My Feet Are Sore - What's The Problem?

By Athlete's Care on September 10, 2019

Treating everyone from professional athletes to office workers, it’s no surprise that many of the patients treated by our Toronto physiotherapists and chiropractors involve the feet in one way or another. The human foot is an incredibly complex structure that is responsible for movement, balance, and so much more.

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It’s also an area of the body so many of us neglect, which can lead to its own set of issues, along with exacerbating any other conditions that arise because of an injury, over use, or repeated use over time.

Common complaints

Here are some very common symptoms that manifest themselves in the feet, and which may point to a variety of conditions. The important take-away is that, where there is any discomfort that lasts beyond a few days, you will want to make an appointment to consult with your Toronto physiotherapist or other sports medicine specialist for a thorough examination and proper diagnosis and treatment plan.

1. Foot cramps

Foot cramps can be uncomfortable and downright painful. The muscles contract suddenly, and you can’t relax them. The good news is that they don’ t cause any damage to your muscles or ligaments, but they can also be a sign of other issues.

  • Dehydration and other nutritional deficiencies, such as electrolytes or certain minerals;
  • Nerve damage, or an underlying neurological condition such as MS or Parkinson disease;
  • Circulatory problems, inadequate blood flow.

2. Heel Pain

Heels take a lot of abuse, from fashionable footwear that doesn’t offer adequate support, to taking a lot of the impact when walking, jogging, and running. It’s no wonder they hurt now and then.

  • A sharp pain at the bottom of the heel is a likely sign of plantar fasciitis, which is an inflammation of the ligament that attaches to the heel bone. Pain will get worse when you stand up from a sitting position, and may be worst first thing in the morning. Did you know it can actually be caused by wearing flip flops or tight shoes?
  • Achilles tendonitis, an inflammation of the Achilles tendon that runs along the back of the heel and ankle, is painful, and usually also involves tightness of the calf muscle, and other symptoms.
  • A bone spur, or heel spur, is a deposit of calcium at the back of the heel. It can cause pain and inflammation, and is sometimes connected to plantar fasciitis.

3. Pain with stiffness

Pain and stiffness in the feet, often extending into the ankles, is often the result of osteoarthritis, or OE. It’s very common in older patients, due to the wear and tear to the joints and the tissues around them.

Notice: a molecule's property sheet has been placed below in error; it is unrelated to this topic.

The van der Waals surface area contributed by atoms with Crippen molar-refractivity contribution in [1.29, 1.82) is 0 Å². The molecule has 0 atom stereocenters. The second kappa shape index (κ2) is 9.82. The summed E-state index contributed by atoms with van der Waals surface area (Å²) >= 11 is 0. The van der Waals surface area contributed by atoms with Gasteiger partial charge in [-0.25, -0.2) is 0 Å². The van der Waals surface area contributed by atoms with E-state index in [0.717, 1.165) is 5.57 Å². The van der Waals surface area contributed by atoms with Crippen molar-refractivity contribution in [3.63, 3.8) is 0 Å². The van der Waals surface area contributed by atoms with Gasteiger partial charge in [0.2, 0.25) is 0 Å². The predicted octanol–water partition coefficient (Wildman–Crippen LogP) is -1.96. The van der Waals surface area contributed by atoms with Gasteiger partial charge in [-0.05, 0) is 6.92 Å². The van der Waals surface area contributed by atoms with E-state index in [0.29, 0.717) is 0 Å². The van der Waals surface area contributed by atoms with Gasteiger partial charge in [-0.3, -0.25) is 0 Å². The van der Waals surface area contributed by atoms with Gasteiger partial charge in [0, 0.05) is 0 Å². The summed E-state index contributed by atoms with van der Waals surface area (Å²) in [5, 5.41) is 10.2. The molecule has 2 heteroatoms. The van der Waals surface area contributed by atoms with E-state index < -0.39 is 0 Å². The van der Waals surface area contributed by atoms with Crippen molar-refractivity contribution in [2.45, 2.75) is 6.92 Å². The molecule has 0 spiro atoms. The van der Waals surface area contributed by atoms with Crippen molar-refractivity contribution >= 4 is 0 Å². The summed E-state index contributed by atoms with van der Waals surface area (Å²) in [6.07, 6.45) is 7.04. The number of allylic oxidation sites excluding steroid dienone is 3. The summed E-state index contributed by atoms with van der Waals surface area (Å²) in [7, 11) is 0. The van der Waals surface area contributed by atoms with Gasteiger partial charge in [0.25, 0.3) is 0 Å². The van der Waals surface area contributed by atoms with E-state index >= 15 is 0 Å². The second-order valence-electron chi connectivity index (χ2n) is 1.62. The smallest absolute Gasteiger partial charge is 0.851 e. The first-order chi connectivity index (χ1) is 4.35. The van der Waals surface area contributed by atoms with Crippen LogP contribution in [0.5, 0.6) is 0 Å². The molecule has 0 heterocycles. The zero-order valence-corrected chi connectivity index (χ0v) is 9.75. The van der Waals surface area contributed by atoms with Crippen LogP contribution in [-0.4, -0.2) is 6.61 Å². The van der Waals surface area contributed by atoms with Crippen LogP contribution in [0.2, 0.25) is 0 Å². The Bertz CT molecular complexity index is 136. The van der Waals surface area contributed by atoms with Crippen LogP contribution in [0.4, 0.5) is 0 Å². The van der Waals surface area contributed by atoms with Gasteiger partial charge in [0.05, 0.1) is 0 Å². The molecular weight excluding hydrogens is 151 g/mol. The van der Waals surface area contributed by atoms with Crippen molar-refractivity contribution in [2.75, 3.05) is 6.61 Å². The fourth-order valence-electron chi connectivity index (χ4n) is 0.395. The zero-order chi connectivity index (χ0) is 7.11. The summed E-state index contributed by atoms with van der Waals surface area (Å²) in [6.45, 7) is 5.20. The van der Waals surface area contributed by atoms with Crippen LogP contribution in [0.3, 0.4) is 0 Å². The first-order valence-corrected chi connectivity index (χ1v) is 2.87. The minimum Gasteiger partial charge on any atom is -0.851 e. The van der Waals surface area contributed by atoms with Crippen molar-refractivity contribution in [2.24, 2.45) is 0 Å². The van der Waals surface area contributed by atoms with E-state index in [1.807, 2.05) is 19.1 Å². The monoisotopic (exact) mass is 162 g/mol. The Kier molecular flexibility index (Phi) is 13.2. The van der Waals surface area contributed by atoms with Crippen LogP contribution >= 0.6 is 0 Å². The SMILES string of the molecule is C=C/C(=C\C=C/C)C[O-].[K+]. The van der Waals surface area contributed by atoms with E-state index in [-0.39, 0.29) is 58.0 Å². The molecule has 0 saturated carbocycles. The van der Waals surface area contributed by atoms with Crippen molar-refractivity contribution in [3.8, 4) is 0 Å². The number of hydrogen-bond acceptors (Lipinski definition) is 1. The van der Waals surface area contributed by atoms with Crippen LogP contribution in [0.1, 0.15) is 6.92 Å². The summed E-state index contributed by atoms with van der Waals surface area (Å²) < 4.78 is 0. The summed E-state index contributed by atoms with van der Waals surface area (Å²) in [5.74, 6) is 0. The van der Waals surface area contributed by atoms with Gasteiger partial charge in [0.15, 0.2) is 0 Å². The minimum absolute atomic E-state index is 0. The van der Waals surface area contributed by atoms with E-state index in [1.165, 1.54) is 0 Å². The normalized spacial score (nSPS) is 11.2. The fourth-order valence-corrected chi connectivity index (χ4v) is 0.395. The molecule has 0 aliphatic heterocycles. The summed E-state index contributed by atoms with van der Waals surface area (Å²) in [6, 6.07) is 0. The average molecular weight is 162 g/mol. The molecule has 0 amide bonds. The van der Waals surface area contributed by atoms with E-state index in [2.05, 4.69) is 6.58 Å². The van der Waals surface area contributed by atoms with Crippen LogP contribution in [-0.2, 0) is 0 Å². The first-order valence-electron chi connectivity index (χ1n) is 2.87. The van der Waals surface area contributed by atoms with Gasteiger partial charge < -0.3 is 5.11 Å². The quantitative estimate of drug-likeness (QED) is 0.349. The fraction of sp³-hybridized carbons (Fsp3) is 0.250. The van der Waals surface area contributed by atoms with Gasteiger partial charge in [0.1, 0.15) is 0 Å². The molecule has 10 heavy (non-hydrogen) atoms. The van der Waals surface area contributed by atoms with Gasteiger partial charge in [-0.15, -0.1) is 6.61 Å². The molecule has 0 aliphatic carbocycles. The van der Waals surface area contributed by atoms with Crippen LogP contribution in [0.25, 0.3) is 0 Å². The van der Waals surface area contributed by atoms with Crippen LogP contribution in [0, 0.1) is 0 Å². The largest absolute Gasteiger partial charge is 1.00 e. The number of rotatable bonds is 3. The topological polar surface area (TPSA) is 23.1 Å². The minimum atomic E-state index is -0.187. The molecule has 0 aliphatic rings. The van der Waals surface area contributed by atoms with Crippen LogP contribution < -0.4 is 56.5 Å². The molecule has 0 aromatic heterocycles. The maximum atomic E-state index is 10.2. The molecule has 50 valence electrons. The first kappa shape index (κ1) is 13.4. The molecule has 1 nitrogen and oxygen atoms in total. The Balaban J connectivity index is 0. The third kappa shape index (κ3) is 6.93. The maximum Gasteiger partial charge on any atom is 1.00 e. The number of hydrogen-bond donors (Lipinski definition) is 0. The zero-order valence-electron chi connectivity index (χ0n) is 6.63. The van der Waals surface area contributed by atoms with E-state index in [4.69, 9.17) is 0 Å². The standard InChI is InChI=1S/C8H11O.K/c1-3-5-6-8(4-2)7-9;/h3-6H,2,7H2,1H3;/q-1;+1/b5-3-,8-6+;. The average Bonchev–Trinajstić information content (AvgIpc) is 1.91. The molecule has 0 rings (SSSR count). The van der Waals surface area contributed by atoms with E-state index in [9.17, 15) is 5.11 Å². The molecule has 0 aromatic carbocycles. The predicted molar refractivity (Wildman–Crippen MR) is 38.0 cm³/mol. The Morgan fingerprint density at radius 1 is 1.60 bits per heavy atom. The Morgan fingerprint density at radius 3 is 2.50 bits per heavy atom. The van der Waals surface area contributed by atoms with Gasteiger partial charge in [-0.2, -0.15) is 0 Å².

Rheumatoid arthritis, or RA, is less often the cause for pain in the feet, especially at the joints, where the tissues have become inflamed.

4. Stress fractures

A stress fracture is a very small crack in the bone, and it’s common in athletes who participate in high impact sports like football or basketball. You may have cracked the bone while playing, only to feel the full effects later. It typically begins as an ache or burning sensation at the specific area of injury, and gets worse if left untreated.

5. Pain on the ball of the foot

Pain and inflammation on the ball of the foot (metatarsalgia) are usually due to shoes that don’t fit properly, but it may also be the result of intense running or jumping, or other track and field activities.

You feel this pain and inflammation in the ball of your foot. Ill-fitting shoes are the usual cause. But you might get it from strenuous activity, such as running or jumping. It’s sometimes called a stone bruise as well.

Even beyond their biomechanical structure, the feet act as a kind of window into your general health. There are many conditions that may show few concrete symptoms – but the signs will show up in your feet. These are symptoms you shouldn’t ignore.

  • Sores that don’t heal can be caused by a number of serious underlying issues such as diabetes.
  • Pain in the toe, especially the large toe, is often a sign of gout, which is a type of arthritis caused by diet. Too much purine collects in the joint, causing redness and swelling.
  • Uncomfortable burning pain, which is a symptom of a number of conditions including Morton’s neuroma, and diabetes.
  • Any redness or warmth is a sign of infection, and should be treated by an appropriate medical professional as soon as possible.

There are many other symptoms you may be experiencing when it comes to your hard working feet. If you are experiencing any problems with your feet, let our Toronto physiotherapists and other sports medicine specialists help. Call or drop by one of our Toronto clinics to make an appointment today.